I know nothing about the dynamic range, linearity or overload capability of the mixer, is it useful or possible for you to specify an optimum received signal strength or a range of levels in dBm that the mixer is happiest with?
Assuming there is not much internal noise level generated by the LNA or AGC would it be best (in a crowded HF ham band for example) to operate with an eye to reducing the broadband gain of the LNA and push up the narrow band gain of the AGC?
If the answer is yes, would it be better to alter the default set point of the AGC loop or go full manual? I've never played with the AGC settings in SDRuno because I only know enough about AGC curves to get myself in trouble. I guess the answer is going to be dependent on too many other variables like the number and relative strength of signals in the passband.
Now for a really stupid question, given that the zero offset DC mix product is visible in the receiver, presumably it's not part of the AGC loop?
Reason: No reason
There is no simple answer to your first question as it really depends upon whether the signals sit within the bandwidth of the pre-selection filters or not. In addition, signals that are outside of the IF bandwidth are no visible anyway, so thwere is no way of knowing their signal strength. We do publish detailed technical information for our units that gives IP3 performance at various gain settings, so it is possible to calculate IMD3 product levels for a given interference level within the bandwidth of the pre-selection filters.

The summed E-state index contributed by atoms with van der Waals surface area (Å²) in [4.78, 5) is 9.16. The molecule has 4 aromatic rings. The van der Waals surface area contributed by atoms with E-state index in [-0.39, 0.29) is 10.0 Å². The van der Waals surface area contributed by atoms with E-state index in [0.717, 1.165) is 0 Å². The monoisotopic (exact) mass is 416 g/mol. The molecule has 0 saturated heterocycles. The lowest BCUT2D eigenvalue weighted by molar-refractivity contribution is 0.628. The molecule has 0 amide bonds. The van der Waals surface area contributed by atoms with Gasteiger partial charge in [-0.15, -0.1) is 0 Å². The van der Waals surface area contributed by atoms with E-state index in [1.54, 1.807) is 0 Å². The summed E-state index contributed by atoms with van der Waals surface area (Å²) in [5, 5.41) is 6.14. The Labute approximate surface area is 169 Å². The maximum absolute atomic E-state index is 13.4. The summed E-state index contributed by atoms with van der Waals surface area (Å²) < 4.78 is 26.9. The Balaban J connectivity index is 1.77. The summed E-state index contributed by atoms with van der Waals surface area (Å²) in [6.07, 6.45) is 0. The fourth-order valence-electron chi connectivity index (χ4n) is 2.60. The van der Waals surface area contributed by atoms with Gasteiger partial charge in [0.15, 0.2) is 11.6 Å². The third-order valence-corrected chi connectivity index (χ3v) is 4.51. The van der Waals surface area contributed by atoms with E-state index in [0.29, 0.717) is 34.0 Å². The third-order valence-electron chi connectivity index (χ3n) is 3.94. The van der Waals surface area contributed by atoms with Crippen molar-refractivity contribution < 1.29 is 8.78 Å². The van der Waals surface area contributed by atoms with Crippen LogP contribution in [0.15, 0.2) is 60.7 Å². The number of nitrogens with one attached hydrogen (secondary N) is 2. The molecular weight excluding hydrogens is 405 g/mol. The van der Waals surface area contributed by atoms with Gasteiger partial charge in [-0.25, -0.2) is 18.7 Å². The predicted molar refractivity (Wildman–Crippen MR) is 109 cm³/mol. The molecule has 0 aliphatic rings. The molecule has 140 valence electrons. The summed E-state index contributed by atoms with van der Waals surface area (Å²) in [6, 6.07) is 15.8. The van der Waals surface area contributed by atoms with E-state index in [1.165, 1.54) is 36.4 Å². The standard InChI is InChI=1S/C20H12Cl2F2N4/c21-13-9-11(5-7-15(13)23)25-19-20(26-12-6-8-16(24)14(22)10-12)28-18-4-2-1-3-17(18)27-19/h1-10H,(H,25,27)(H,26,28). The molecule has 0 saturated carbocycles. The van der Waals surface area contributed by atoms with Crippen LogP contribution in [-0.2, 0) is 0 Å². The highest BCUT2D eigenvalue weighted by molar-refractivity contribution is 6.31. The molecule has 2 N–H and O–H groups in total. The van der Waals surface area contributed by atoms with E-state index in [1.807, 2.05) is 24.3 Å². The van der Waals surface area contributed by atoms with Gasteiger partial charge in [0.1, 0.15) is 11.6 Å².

The LNA will add very little noise when operating in the HF bands at the higher gain settings. When the RF gain is turned down to the lower gain settings, the LNA is in fact turned off and so noise from other parts of the RF stages and IF stages does start to become significant. The IF stages contribute very little noise and it is possible to reduce the IF gain considerably before you see any measurable impact on the receiver NF. In fact in the HF bands, I doubt even with the IF gain at minimum, you would see any loss in sensitivity. You will not see any IMD3 or IMD2 products from the IF stages until the ADC starts to clip at that point, the products will rise VERY rapidly. You can try adjusting the set point to see how you get on, but the AGC loop works on the RMS power and clipping occurs on the peaks of the composite signal within the IF bandwidth. So what matters is the peak-average ratio of the composite signals within the IF bandwidth. In our experience a set point somewhere between -20 and -30 dBFs is about right, but it does depend on how 'busy' the bands are.
Regarding your final question, the DC offset correction sits within the AGC loop, so the AGC will not respond to DC. The reason for this is that the level of DC offset can be non-monotonic with IF gain setting and so allowing the AGC loop to respond to the DC offset level could cause problem with loop stability.
Reason: No reason